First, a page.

The Creative Writing Club (CWC)
A space for students (grades 8-12) to share any and all writing they are working on. The environment is supportive and cooperative, with students sharing their work and giving praise and positive feedback to one another. Students are welcome to bring any writing they want to club meetings, whether it's a fully-formed work or simply an idea for something to be created later. Additionally, students are welcome to attend and listen to the work being created by others even if they don't have anything to share themselves. Finally, at the end of the school year, the CWC produces a creative writing publication titled The Purcell Pen, which includes submissions by CWC members only. To view The Purcell Pen's website, click here.
The club meets on Wednesday afternoons (2:40 - 3:30) in Mr. Wyatt's room (the old Campus Ministry room, located next to the library).
Students are expected to be positive and encouraging with their feedback to their peers. The CWC is a no-judgment space where sharing and creativity is valued and promoted.
Theory of Knowledge
Provides students (grades 9-12) with an opportunity to explore and reflect on the nature of knowledge and the process of knowing. In TOK, students reflect on the knowledge, beliefs and opinions that they have built up from their years of academic studies and their lives outside the classroom. The course is intended to be challenging and thought-provoking — as well as empowering — for students. The course centers on the exploration of knowledge questions, such as, “What counts as good evidence for a claim?,” “Are some types of knowledge less open to interpretation than others?," or “What constraints should there be on the pursuit of knowledge?” Students will explore these questions with specific examples from various areas of knowledge, including mathematics, history, and the arts.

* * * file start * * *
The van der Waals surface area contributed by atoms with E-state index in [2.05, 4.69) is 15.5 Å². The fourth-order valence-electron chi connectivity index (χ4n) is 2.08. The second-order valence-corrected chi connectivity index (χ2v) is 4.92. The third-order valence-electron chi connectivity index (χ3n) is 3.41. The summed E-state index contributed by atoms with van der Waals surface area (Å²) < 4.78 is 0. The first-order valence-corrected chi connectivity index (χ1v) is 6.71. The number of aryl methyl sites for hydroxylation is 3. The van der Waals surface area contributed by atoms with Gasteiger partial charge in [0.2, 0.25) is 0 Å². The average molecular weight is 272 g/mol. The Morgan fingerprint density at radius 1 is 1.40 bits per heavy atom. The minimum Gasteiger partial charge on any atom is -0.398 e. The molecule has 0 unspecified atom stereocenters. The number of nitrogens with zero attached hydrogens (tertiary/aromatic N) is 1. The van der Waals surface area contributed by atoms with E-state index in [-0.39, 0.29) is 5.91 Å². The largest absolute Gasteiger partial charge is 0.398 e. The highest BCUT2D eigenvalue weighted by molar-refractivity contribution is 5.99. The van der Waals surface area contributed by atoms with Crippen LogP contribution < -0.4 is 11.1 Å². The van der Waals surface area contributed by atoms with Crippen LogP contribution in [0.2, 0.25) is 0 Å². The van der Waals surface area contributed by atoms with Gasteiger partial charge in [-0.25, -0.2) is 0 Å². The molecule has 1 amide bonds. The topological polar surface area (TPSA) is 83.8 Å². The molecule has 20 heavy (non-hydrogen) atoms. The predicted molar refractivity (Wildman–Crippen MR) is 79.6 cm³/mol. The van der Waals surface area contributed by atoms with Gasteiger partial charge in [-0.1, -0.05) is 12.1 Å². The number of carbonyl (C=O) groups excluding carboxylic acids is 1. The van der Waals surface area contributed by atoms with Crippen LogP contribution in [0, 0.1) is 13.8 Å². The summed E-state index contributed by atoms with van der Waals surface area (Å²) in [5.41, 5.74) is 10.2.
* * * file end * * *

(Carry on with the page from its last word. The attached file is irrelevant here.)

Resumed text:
This course is run largely as a socratic seminar, so students will have ample opportunities to discuss ideas and issues with their classmates. Students will also be exposed to academic language and theories that are often reserved for college classrooms -- and they'll be challenged to engage such material both orally and in writing. This is a course for curious students who like to stretch their thinking and explore new ideas.
This course meets in the Research Center from 1:10-2:40 on the following dates: Aug 25, Sept 2, 9, 15, 21, and 29, Oct 1, 7, 13, 19, and 28, Nov 5, 9, 15, 19, and 30, Dec 6, 10, and 16. The option of continuing the course in the second semester is available to those interested.
Mock Trial Team
Offers an innovative approach to learning the law and how our legal system functions. Guided by teachers and volunteer legal advisors, students (grades 9-12) participate in an original, unscripted simulated trial written by attorneys. Students argue both sides of the case in real courtrooms across the state. The state finals are held in the Ohio Statehouse and the winner advances to the national competition.
Mock Trial Objectives
- Improve critical thinking, reading, writing, public speaking and listening skills
- Develop understanding and appreciation for the law, court procedures, and the judicial system
- Understand constitutional rights and responsibilities
- Recognize and reward students’ academic and intellectual achievements
This team will meet once a week after school beginning in September. As the Trial date approaches in January, meetings may become more frequent to fully prepare the team. A detailed schedule will be shared once the team is assembled.